How to make a normal(LDAP) user as super user????


How to make a normal (LDAP)user as super user that is equivalent to root user???

i tried to cat sudoers file, it gave permission denied. so then i used sudo follwed by command and gave root password.
All i want is a normal user should be super user as root.

 varunb@varun:~> cat /etc/sudoers
cat: /etc/sudoers: Permission denied

Also later i tried editing sudoers file adding normal user name as below but still it dint work. . :frowning:

varunb@varun:~> sudo cat /etc/sudoers
root's password:
## Runas alias specification

## User privilege specification
**root ALL=(ALL) ALL
varunb ALL=(ALL) ALL**
## Uncomment to allow members of group wheel to execute any command
# %wheel ALL=(ALL) ALL

## Same thing without a password

## Read drop-in files from /etc/sudoers.d
## (the '#' here does not indicate a comment)
#includedir /etc/sudoers.d

Give this a try: SDB:Administer with sudo - openSUSE

On 12/02/2011 01:46 PM, vrnb05 wrote:
> How to make a normal (LDAP)user as super user that is equivalent to
> root user???
> All i want is a normal user should be super user as root.

sorry, i am not sure i understand the question–like, in what ways is a
“normal (LDAP) user” different from a “normal (LDAP) user”?

but i wonder have you tried YaST > Security and Users (on the left) >
Sudo (on the right)

there is a “Help” button there but i can’t say i know enough about it to
help you more… (if that was any help. at all)

on the other hand if your question is designed to give a normal user
(say ‘varunb’) root powers in all situations in all places just give
varunb the root password and tell/teach him/her the precautions to take
as root, like:

ONE: you should never log into KDE/Gnome/XFCE or any other *nix-like
system’s graphical user interface desktop environment as root…

doing so 1) opens you up to several different security problems if you
(for example) browse the net, 2) too many, far too easy ways to damage
your system no matter how careful your actions (for
example: well documented cases of unintended change of ownership of
~/.ICEauthority and ~/.Xauthority from user to root sometimes occurs),
3) anyway logging into KDE/etc as root is never required to
do any and all administrative duties, 4) and, not even logging in as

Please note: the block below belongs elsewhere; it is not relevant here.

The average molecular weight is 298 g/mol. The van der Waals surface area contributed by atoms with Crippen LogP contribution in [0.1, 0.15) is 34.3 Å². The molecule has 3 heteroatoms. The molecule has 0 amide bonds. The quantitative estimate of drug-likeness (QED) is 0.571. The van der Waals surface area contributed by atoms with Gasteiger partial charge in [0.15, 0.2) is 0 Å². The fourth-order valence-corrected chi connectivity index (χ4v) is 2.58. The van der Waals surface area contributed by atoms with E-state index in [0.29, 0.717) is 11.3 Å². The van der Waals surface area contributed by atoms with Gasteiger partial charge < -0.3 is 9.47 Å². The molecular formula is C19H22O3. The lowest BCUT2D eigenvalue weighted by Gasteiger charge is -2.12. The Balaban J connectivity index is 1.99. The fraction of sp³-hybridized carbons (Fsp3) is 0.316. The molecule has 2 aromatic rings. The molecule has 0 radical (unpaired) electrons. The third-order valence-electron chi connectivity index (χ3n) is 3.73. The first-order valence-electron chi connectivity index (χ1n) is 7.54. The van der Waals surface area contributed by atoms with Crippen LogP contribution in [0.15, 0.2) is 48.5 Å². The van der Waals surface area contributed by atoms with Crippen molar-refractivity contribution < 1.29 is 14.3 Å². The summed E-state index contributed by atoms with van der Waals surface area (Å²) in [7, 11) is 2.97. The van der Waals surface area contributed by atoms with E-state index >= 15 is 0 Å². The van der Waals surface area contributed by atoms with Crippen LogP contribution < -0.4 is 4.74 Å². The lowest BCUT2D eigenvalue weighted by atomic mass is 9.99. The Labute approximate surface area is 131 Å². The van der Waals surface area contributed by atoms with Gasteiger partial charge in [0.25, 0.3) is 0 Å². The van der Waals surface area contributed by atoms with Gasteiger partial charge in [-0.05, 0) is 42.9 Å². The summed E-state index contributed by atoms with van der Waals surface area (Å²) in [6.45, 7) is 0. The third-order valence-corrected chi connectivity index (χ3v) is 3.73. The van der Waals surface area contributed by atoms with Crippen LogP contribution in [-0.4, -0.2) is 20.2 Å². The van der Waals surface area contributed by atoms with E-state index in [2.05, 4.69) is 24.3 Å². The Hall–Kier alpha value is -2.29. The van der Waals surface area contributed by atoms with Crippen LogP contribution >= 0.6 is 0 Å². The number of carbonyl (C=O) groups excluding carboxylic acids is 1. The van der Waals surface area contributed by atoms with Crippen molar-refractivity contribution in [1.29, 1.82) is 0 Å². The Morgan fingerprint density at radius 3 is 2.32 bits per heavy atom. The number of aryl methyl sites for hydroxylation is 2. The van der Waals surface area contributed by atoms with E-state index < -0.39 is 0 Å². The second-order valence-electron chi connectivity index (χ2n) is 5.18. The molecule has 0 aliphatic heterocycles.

root just to see if it works as root is useful, because the “yes” or
“no” learned is almost always totally useless in finding the
problem giving the symptoms…while, logging into the GUI as root to
learn the yes/no could cause the next adverse symptom encountered.

so, always log in as yourself, and “become root” by using a root powered
application (like YaST, File Manager Superuser Mode) or using “su -”,
sudo, kdesu, or gnomesu in a terminal to launch whatever tool is needed
(like Kwrite to edit a config file)…read more on all that here:

additionally: after logging into KDE/Gnome/etc as root, if you
experience problems (for example, with uncommanded file ownership and
permissions changes) and if you can provide us with details of what you
were doing while you were logged in as root, that would help us identify
if there’s a bug that needs to be fixed…thanks for your help…

TWO: never use a web browser as root (which you can’t do if you follow
ONE, above)

THREE: never move/copy/edit/etc a file as root which should be
moved/copied/edited/etc as a simple user

and, finally–if your question is: How do i give a normal user root
powers in all places at all times without giving him/her the root
password and requiring him/her to switch user?

then, to that i answer:
have no idea, and further more it is so unsafe and un-*nix like that i
can’t imagine why anyone would want to do it–i mean, it will result
in a cracked/broken/unstable system eventually.

openSUSE®, the “German Engineered Automobiles” of operating systems!

Firstly, I agree with everything that DenverD just wrote. Nevertheless, I understand that there can been situations where certain, trusted users may need to have superuser access for the efficient administration of a *nix system. That is where the use of “sudo” comes into play. The instructions that I linked you to will set up sudo so that only carefully chosen users to whom you grant membership to the “wheel” group can execute commands with escalated privileges.

Obviously, proceed ONLY if you are aware of the potential risks AND you unconditionally trust the users to whom you grant membership to “wheel.”

I just followed the steps in the HOWTO that I linked to above and discovered a minor problem:
To use gedit, you need to do the following:

EDITOR=gedit gnomesu /usr/sbin/visudo

for KDE & kate, replace gedit and gnomesu with the appropriate KDE-ish method. The point being, if you use “sudo” then the visudo command will fallback to vi, which may (or may not) make you insane. :wink: DO NOT attempt to edit the sudoers file directly. IT WILL NOT WORK! (<-- shouty caps being used advisedly.)

Members of the “wheel” group will be able to gain superuser privileges without your having to give them the root password. HOWEVER, they will NOT be able to run GUI apps via gnomesu or the KDE equivalent. The HOWTO gives instructions for granting superuser access to X (GUI) apps. I recommend against that in the strongest possible terms! But, in the end, it is your system to administer as you please.